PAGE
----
Hakeem al-Araibi thanked Australians for their support on arrival in Melbourne
Refugee footballer Hakeem al-Araibi has returned home to Australia after two months of detention in Thailand.
The Bahraini citizen was detained in Bangkok in November while on honeymoon, at the request of Bahrain authorities.
Following international outcry and diplomatic pressure, the Arab kingdom ended its extradition attempt on Monday.
Hundreds of supporters cheered the arrival of the 25-year-old footballer at Melbourne Airport on Tuesday.
Wearing his team's football jersey, al-Araibi told the crowd: "I would like to say thanks to Australia. It's amazing to see all of the people here and all of the Australian people who supported me."
The professional footballer and vocal critic of Bahrain authorities had fled to Australia in 2014 where he was granted political asylum.
Bahrain had sentenced him in absentia to 10 years for vandalising a police station, charges which he has denied.
The Arab kingdom had sought his extradition, but human rights groups warned that he risked torture if he was sent back.
Hours before his return, his wife told the BBC she was deeply thankful for the lobbying efforts of the Australian government and public, and the international football community.
"I have had a smile all the time on my face and I can't stop crying - I am just so happy," said the 24-year-old, who does not wish to be named.
"I prayed and prayed that he would come back to me, and finally our nightmare is ending."
Hakeem al-Araibi attended court in shackles when Bahrain requested extradition
Denied contact with her husband during his 10-week detention, she said she planned to "buy flowers and cake" to celebrate their reunion.
- She also thanked Craig Foster, a TV host and former Australian national football captain who rallied the international football community, and sports bodies including Fifa and the International Olympic Committee to help secure a release.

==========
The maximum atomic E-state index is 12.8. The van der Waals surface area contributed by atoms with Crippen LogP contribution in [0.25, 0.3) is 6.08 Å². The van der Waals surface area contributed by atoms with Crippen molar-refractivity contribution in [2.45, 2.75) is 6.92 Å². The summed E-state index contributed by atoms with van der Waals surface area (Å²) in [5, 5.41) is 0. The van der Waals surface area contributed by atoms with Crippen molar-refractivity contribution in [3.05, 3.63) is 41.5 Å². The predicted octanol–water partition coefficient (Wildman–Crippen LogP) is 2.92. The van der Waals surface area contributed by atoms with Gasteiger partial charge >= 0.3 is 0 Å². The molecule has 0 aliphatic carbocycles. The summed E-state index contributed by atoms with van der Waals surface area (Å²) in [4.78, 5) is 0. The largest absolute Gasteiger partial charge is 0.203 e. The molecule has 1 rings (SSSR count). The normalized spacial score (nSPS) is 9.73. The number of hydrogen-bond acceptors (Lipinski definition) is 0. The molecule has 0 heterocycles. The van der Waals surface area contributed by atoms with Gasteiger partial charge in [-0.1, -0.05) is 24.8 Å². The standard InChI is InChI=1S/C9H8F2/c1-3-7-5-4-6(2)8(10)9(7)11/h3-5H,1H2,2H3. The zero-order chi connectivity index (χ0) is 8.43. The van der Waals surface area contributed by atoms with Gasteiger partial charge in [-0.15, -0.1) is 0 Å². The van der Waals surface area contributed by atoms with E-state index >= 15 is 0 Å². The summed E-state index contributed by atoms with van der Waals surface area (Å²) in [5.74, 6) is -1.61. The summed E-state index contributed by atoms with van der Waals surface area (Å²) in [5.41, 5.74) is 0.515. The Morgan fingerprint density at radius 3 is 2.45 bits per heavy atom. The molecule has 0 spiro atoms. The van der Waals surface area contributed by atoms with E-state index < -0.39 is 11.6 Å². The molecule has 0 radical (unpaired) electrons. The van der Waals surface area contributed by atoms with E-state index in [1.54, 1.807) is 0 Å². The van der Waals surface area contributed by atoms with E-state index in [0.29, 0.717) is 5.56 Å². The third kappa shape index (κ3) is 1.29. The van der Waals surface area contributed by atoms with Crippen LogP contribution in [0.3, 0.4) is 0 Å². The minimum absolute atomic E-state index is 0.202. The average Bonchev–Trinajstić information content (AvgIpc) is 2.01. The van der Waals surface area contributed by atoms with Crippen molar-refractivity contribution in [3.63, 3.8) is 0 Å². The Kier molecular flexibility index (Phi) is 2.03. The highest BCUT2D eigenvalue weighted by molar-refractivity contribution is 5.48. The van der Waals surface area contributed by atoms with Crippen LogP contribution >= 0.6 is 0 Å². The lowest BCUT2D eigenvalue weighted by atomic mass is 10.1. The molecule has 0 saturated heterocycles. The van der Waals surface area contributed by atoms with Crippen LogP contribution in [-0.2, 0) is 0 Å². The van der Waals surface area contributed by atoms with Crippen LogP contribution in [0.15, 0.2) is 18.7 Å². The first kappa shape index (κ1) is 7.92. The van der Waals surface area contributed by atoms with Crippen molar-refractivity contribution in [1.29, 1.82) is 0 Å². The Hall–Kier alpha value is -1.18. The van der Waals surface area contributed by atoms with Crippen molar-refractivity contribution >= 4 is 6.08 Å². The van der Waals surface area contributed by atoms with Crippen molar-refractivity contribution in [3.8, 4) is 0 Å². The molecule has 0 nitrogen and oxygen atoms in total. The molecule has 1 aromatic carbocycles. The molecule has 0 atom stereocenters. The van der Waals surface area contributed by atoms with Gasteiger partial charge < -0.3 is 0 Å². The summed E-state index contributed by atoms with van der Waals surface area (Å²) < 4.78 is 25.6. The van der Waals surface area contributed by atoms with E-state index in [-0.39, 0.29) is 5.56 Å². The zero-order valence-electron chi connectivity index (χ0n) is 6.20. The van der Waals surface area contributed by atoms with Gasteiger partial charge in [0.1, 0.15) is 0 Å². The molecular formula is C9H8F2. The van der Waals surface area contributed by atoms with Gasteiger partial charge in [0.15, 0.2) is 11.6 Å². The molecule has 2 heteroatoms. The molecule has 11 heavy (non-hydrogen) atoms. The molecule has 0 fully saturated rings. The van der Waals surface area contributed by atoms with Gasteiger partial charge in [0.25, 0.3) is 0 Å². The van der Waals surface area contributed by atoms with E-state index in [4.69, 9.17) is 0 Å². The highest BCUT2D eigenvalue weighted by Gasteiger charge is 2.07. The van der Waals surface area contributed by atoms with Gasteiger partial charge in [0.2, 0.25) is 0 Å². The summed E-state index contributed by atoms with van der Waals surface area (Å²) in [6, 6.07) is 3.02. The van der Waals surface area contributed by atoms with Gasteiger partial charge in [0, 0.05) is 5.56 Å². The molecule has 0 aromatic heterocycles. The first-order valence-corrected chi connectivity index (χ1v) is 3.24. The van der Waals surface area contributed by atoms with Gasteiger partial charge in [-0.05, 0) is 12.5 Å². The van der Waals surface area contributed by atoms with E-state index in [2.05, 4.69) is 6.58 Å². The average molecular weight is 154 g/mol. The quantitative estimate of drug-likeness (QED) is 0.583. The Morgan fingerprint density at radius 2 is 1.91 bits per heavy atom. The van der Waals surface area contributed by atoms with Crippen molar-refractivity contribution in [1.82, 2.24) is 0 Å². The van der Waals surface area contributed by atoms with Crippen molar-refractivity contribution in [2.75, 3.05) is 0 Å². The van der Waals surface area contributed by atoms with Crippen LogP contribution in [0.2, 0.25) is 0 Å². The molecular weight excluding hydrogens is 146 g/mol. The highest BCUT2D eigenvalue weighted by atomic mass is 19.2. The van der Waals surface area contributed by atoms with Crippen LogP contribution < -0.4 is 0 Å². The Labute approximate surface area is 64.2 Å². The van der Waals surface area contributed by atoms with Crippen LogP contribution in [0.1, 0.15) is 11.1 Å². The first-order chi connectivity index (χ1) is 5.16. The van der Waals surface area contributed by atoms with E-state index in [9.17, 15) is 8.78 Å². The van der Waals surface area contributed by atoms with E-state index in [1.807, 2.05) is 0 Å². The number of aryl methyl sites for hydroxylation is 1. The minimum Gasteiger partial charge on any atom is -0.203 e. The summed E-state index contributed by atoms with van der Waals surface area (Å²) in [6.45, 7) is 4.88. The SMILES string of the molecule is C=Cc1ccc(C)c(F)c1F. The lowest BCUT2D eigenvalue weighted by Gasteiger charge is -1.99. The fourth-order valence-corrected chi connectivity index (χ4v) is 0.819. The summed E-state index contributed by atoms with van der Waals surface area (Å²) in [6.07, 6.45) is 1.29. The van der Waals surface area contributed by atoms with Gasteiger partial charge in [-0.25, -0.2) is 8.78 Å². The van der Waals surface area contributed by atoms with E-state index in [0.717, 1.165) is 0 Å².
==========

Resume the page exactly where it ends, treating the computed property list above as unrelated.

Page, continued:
Mr Foster, who escorted al-Araibi on his arrival, said the human rights victory marked "the beginning of a broader fight for the values of sport".
"We fought for one soul because Hakeem represented everyone who suffers under tyranny," he said in a statement.
The footballer plays for Melbourne team Pascoe Vale FC. Many of the team's members were at the airport on Tuesday.
l-Araibi's case had garnered significant public support in Australia
'You'll Never Walk Alone'
As he walked out of the airport arrival gates, Hakeem al-Araibi seemed astounded by the welcoming party that had gathered to greet him.
Some supporters had banners and posters baring his picture, others wore T-shirts with the campaign slogan #SaveHakeem.
They cheered as if greeting a cup-winning captain and sang one of football's most poignant anthems, You'll Never Walk Alone.
His case has shown the solidarity that exists across the game, as players and fans lobbied for his return.
But the apparent delay by Fifa in becoming involved has left the game's governing body open to accusations of neglect and failing to stand by its own policy on human rights.
On Monday, Thai officials told the BBC they had released al-Araibi because Bahrain was no longer seeking his extradition.
Bahrain's foreign ministry said that despite the end of court extradition proceedings, the footballer's conviction still stood.
"The Kingdom of Bahrain reaffirms its right to pursue all necessary legal actions against Mr al-Araibi," it added.